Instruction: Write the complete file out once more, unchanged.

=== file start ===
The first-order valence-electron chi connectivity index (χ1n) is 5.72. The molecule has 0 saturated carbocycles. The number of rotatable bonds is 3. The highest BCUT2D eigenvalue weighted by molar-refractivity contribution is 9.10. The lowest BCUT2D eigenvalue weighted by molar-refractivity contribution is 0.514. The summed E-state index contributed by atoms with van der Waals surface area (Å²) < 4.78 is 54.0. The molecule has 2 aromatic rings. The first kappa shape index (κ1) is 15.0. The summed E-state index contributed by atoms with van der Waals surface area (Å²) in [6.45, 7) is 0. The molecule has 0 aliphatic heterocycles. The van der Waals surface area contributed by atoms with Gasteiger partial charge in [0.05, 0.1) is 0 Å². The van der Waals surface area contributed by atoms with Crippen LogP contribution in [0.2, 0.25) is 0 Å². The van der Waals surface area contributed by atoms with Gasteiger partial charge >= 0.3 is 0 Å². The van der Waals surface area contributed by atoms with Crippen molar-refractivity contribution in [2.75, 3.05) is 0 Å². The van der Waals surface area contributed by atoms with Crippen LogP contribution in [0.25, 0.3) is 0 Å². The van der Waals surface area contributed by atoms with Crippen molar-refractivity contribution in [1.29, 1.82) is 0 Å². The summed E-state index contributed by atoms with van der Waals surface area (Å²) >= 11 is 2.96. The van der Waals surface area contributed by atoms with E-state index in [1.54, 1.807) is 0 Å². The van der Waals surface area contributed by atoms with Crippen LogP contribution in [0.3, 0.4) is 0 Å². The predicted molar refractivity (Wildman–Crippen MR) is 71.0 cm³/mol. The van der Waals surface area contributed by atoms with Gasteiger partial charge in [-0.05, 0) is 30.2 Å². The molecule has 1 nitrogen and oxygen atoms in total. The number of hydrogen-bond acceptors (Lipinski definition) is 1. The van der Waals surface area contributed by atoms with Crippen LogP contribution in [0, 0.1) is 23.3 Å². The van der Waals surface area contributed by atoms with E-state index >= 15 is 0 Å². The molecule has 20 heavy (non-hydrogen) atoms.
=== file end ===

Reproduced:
The first-order valence-electron chi connectivity index (χ1n) is 5.72. The molecule has 0 saturated carbocycles. The number of rotatable bonds is 3. The highest BCUT2D eigenvalue weighted by molar-refractivity contribution is 9.10. The lowest BCUT2D eigenvalue weighted by molar-refractivity contribution is 0.514. The summed E-state index contributed by atoms with van der Waals surface area (Å²) < 4.78 is 54.0. The molecule has 2 aromatic rings. The first kappa shape index (κ1) is 15.0. The summed E-state index contributed by atoms with van der Waals surface area (Å²) in [6.45, 7) is 0. The molecule has 0 aliphatic heterocycles. The van der Waals surface area contributed by atoms with Gasteiger partial charge in [0.05, 0.1) is 0 Å². The van der Waals surface area contributed by atoms with Crippen LogP contribution in [0.2, 0.25) is 0 Å². The van der Waals surface area contributed by atoms with Gasteiger partial charge >= 0.3 is 0 Å². The van der Waals surface area contributed by atoms with Crippen molar-refractivity contribution in [2.75, 3.05) is 0 Å². The van der Waals surface area contributed by atoms with Crippen LogP contribution in [0.25, 0.3) is 0 Å². The van der Waals surface area contributed by atoms with Crippen molar-refractivity contribution in [1.29, 1.82) is 0 Å². The summed E-state index contributed by atoms with van der Waals surface area (Å²) >= 11 is 2.96. The van der Waals surface area contributed by atoms with E-state index in [1.54, 1.807) is 0 Å². The van der Waals surface area contributed by atoms with Crippen LogP contribution in [0.3, 0.4) is 0 Å². The predicted molar refractivity (Wildman–Crippen MR) is 71.0 cm³/mol. The van der Waals surface area contributed by atoms with Gasteiger partial charge in [-0.05, 0) is 30.2 Å². The molecule has 1 nitrogen and oxygen atoms in total. The number of hydrogen-bond acceptors (Lipinski definition) is 1. The van der Waals surface area contributed by atoms with Crippen LogP contribution in [0, 0.1) is 23.3 Å². The van der Waals surface area contributed by atoms with E-state index >= 15 is 0 Å². The molecule has 20 heavy (non-hydrogen) atoms.